mobility. Of the three short forms examined, the five item BI had the
best measurement properties and was psychometrically equivalent to the
10 item BI. Agreement between scores generated by the two measures for
individual patients was excellent (ICC=0.90) but not identical (limits
item short form BI may be a suitable outcome measure for group
comparison studies in comparable samples. Further evaluations are
needed. Results demonstrate a fundamental difference between assessment
and measurement and the importance of incorporating psychometric
methods in the development and evaluation of health measures.
The Mayo Cognitive Factor Scores were derived from a “core battery” consisting of the WAIS-R, WMS-R, and Auditory Verbal Learning Test. The present study sought to clarify the factor structure of an expanded neuropsychological battery in normal elderly controls. Confirmatory factor analysis was performed on the WAIS-III, WRAT-3 Reading, Boston Naming Test, Controlled Oral Word Association Test, Category Fluency, Rey-Osterrieth Complex Figure, Visual Form Discrimination, and Trail Making Test A & B. A base four-factor model consistent with the WAIS-III factor structure was utilized. Only one novel five factor model differentiating processing and motor speed tests improved upon this base model. Other models did not, including a factor for executive function, division of construction/visuospatial ability, or “hold”/“no hold” language abilities.
A major barrier to developing treatments for negative symptoms has been measurement concerns with existing assessment tools. Fulfilling the top recommendation of the National Institute of Mental Health’s Consensus Development Conference on Negative Symptoms, the Clinical Assessment Interview for Negative Symptoms (CAINS) was developed using an iterative, empirical approach, and includes items assessing motivation, pleasure, and emotion expression. The authors employed multiple analytic techniques to develop the CAINS and here provide final development and validation results.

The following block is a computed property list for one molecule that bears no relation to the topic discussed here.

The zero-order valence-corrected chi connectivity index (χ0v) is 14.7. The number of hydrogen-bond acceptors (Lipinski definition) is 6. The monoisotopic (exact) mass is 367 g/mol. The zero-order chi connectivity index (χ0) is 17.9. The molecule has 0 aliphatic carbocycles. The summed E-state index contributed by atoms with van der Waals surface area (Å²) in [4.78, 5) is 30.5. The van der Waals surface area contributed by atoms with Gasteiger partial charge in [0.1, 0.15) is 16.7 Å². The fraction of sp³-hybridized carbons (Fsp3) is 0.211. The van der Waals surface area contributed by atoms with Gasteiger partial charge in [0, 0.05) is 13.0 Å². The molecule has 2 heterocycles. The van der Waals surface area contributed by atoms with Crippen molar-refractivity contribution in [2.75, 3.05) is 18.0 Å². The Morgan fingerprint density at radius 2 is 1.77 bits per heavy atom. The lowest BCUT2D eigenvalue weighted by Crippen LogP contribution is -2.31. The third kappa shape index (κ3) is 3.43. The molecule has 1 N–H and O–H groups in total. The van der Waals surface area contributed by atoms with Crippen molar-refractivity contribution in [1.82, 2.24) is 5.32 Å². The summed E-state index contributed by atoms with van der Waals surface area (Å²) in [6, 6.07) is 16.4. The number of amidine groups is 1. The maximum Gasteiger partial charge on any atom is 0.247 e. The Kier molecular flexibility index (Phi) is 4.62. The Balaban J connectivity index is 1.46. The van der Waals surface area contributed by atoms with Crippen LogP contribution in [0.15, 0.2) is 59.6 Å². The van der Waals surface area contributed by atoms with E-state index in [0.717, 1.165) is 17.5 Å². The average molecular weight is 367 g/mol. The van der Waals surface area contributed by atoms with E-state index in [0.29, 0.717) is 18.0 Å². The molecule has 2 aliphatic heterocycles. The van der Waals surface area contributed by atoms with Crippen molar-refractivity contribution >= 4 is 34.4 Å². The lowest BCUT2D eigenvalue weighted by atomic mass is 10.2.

The CAINS structure, interrater agreement, test-retest reliability, and convergent and discriminant validity were assessed in a large and diverse sample of 162 outpatients with schizophrenia or schizoaffective disorder recruited from four sites.
Three items with poor psychometric properties were removed, resulting in a 13-item CAINS. The CAINS factor structure was replicated, demonstrating two modestly correlated scales: expression (four items) and motivation/pleasure (nine items). The scales demonstrated good internal consistency, test-retest stability, and interrater agreement. Strong convergent validity was demonstrated by linkages with other negative symptom measures, self-report scales of sociality, pleasure, and motivation, and coded facial expressions. Discriminant validity was shown by independence from depression, medication side effects, and cognition. Notably, the CAINS scales were related to real-world vocational, independent living, and social/familial functioning.
The CAINS is an empirically developed and evaluated measure of negative symptoms. Findings indicate that the CAINS is brief yet comprehensive and employable across a wide range of research and clinical contexts.